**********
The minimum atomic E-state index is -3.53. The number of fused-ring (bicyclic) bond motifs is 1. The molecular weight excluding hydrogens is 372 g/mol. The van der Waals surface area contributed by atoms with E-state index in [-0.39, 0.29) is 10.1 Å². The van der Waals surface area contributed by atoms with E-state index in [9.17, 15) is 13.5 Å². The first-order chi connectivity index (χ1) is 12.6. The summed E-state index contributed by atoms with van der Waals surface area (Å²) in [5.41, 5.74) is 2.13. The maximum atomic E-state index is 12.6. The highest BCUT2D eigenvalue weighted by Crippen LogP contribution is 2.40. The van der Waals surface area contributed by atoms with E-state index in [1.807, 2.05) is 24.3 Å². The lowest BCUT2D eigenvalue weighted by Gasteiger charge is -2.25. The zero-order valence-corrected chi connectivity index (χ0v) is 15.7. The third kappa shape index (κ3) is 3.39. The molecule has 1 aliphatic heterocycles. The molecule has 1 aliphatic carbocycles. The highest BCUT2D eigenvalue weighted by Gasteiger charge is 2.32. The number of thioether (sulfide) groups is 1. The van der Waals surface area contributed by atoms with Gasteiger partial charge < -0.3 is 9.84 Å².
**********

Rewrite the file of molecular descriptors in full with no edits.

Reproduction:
The minimum atomic E-state index is -3.53. The number of fused-ring (bicyclic) bond motifs is 1. The molecular weight excluding hydrogens is 372 g/mol. The van der Waals surface area contributed by atoms with E-state index in [-0.39, 0.29) is 10.1 Å². The van der Waals surface area contributed by atoms with E-state index in [9.17, 15) is 13.5 Å². The first-order chi connectivity index (χ1) is 12.6. The summed E-state index contributed by atoms with van der Waals surface area (Å²) in [5.41, 5.74) is 2.13. The maximum atomic E-state index is 12.6. The highest BCUT2D eigenvalue weighted by Crippen LogP contribution is 2.40. The van der Waals surface area contributed by atoms with E-state index in [1.807, 2.05) is 24.3 Å². The lowest BCUT2D eigenvalue weighted by Gasteiger charge is -2.25. The zero-order valence-corrected chi connectivity index (χ0v) is 15.7. The third kappa shape index (κ3) is 3.39. The molecule has 1 aliphatic heterocycles. The molecule has 1 aliphatic carbocycles. The highest BCUT2D eigenvalue weighted by Gasteiger charge is 2.32. The number of thioether (sulfide) groups is 1. The van der Waals surface area contributed by atoms with Gasteiger partial charge < -0.3 is 9.84 Å².